This is increasing market focus on the rising cost of financing America’s huge fiscal deficits.

In this respect, it should be remembered that the debt ceiling deal agreed in early June did not raise the debt ceiling to a certain level but rather simply suspended it, conveniently for both major political parties, until 1 January 2025 or after the November 2024 presidential election.

This fiscal fudge is not so comforting from the standpoint of a foreign creditor to the US, most particularly if it ever becomes a permanent fudge, and certainly stranger things have happened.

That, in turn, will renew concerns on the status of the US dollar.

If the US dollar remains for now the global reserve currency, its status is certainly not as assured as it once was given the growing efforts of China and others in the developing world to trade increasingly in their own currencies, a strategy which has been years in the making but which received further impetus from the freezing of Russia’s foreign exchange reserves last year in response to the invasion of Ukraine.

The result of the above is that the US dollar’s share of global foreign exchange reserves has fallen from 73% to 59% over the past 22 years.

Central Banks Continue Selling US Treasuries

Meanwhile, another way of looking at the same trend is the ongoing decline in central bank purchases of Treasury bonds.

Indeed, foreign central banks became significant net sellers of Treasury securities in 2014 for the first time since the 1970s.

They have sold a net US$18bn of Treasuries in 2014 and a net US$1.62tn since then, though they have bought a net US$105bn in the first six months of this year.

While the two largest holders of Treasuries, China and Japan, have continued to be net sellers.

Japan’s holdings of Treasury securities have declined by 17% from US$1.326tn in November 2021 to US$1.106tn in June, while China’s holdings of Treasury securities have declined by 24% from US$1.104tn in February 2021 to US$835bn in June.

The political reasons for China to keep reducing exposure to US government debt would seem self-evident.

But Japan is also potentially significant because of the capital repatriation risk triggered by a potential further adjustment of yield curve control at forthcoming Bank of Japan meetings.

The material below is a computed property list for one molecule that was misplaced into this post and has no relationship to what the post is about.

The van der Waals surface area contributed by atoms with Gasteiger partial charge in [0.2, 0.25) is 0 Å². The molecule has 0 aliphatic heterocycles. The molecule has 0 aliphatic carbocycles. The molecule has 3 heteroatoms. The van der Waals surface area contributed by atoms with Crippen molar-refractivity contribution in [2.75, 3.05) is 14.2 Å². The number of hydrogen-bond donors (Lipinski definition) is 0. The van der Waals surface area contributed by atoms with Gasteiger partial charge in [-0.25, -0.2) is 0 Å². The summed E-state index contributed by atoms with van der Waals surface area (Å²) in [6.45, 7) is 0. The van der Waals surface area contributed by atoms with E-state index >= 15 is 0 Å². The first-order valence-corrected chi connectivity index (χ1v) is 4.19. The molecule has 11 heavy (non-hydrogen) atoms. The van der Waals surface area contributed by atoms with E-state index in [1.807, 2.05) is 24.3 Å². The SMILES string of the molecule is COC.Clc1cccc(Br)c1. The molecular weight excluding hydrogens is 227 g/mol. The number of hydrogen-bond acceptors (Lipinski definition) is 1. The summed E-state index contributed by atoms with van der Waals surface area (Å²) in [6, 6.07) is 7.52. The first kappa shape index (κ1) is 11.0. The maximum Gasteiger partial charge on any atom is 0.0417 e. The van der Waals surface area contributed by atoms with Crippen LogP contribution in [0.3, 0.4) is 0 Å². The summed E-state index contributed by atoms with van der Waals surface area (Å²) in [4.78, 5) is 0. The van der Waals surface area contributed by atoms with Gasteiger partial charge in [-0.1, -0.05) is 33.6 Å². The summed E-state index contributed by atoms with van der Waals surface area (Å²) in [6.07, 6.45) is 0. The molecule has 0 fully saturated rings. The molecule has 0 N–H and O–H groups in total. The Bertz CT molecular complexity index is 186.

In this respect, the more the consensus abandons the view that a recession is coming in America, the more likely the BoJ is to tighten policy further, be it by ending negative rates or by allowing a wider trading band for the ten-year JGB yield, or indeed a combination of both.

The Japanese central bank already effectively moved the upper bound of the yield curve control band from 0.5% to 1.0% at its policy meeting in late July.

It is also worth highlighting that Japan’s net international investment position is in many respects the mirror image, or the exact opposite, of America’s.

This measures the gap between a nation’s stock of foreign assets and foreigners’ stock of that same nation’s assets, including direct investment, portfolio investment, other investment, and reserve assets.

Japan’s net international investment position as a percentage of GDP rose to a record 83.2% in 2Q23.

By contrast, America’s net international investment position as a percentage of GDP fell to a record negative 80.6% in 4Q21 and was a negative 64.6% in 1Q23.

The improvement from negative 80.6% to negative 64.6% since 4Q21 has been caused mainly by declines in the net direct investment and portfolio investment positions.

Thus, foreign holdings of US direct investment and portfolio investment assets have declined by US$1.85tn and US$3.12tn, respectively, since 4Q21, while US holdings of foreign direct and portfolio investment assets are down US$932bn and US$1.66tn over the same period.